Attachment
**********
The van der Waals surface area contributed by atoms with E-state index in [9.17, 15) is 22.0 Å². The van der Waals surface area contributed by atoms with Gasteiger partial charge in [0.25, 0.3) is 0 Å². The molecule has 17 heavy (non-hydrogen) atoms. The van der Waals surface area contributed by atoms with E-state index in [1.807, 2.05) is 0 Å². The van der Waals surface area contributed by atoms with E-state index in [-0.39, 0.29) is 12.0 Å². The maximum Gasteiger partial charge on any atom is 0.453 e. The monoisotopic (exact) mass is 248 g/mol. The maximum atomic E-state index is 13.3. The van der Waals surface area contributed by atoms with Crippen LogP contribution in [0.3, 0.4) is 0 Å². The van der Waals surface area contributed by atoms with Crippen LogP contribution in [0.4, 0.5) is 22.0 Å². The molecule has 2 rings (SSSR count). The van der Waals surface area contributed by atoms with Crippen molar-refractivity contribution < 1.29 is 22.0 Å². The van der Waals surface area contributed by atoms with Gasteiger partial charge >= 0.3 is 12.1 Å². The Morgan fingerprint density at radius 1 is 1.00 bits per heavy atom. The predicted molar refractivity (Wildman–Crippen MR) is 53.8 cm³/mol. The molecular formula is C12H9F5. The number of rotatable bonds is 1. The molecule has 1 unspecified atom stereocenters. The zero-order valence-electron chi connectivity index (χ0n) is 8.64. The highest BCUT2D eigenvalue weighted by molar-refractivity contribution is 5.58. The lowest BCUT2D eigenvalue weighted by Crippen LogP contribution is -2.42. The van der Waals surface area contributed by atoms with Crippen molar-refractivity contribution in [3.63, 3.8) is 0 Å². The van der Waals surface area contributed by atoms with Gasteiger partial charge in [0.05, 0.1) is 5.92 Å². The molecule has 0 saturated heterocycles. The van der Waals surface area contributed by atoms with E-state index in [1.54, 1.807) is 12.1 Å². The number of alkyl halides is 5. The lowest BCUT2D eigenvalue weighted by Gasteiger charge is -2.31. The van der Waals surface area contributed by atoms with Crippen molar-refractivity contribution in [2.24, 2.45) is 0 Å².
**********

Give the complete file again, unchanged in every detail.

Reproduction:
The van der Waals surface area contributed by atoms with E-state index in [9.17, 15) is 22.0 Å². The van der Waals surface area contributed by atoms with Gasteiger partial charge in [0.25, 0.3) is 0 Å². The molecule has 17 heavy (non-hydrogen) atoms. The van der Waals surface area contributed by atoms with E-state index in [1.807, 2.05) is 0 Å². The van der Waals surface area contributed by atoms with E-state index in [-0.39, 0.29) is 12.0 Å². The maximum Gasteiger partial charge on any atom is 0.453 e. The monoisotopic (exact) mass is 248 g/mol. The maximum atomic E-state index is 13.3. The van der Waals surface area contributed by atoms with Crippen LogP contribution in [0.3, 0.4) is 0 Å². The van der Waals surface area contributed by atoms with Crippen LogP contribution in [0.4, 0.5) is 22.0 Å². The molecule has 2 rings (SSSR count). The van der Waals surface area contributed by atoms with Crippen molar-refractivity contribution < 1.29 is 22.0 Å². The van der Waals surface area contributed by atoms with Gasteiger partial charge >= 0.3 is 12.1 Å². The Morgan fingerprint density at radius 1 is 1.00 bits per heavy atom. The predicted molar refractivity (Wildman–Crippen MR) is 53.8 cm³/mol. The molecular formula is C12H9F5. The number of rotatable bonds is 1. The molecule has 1 unspecified atom stereocenters. The zero-order valence-electron chi connectivity index (χ0n) is 8.64. The highest BCUT2D eigenvalue weighted by molar-refractivity contribution is 5.58. The lowest BCUT2D eigenvalue weighted by Crippen LogP contribution is -2.42. The van der Waals surface area contributed by atoms with Crippen molar-refractivity contribution in [3.63, 3.8) is 0 Å². The van der Waals surface area contributed by atoms with Gasteiger partial charge in [0.05, 0.1) is 5.92 Å². The molecule has 0 saturated heterocycles. The van der Waals surface area contributed by atoms with E-state index in [1.54, 1.807) is 12.1 Å². The number of alkyl halides is 5. The lowest BCUT2D eigenvalue weighted by Gasteiger charge is -2.31. The van der Waals surface area contributed by atoms with Crippen molar-refractivity contribution in [2.24, 2.45) is 0 Å².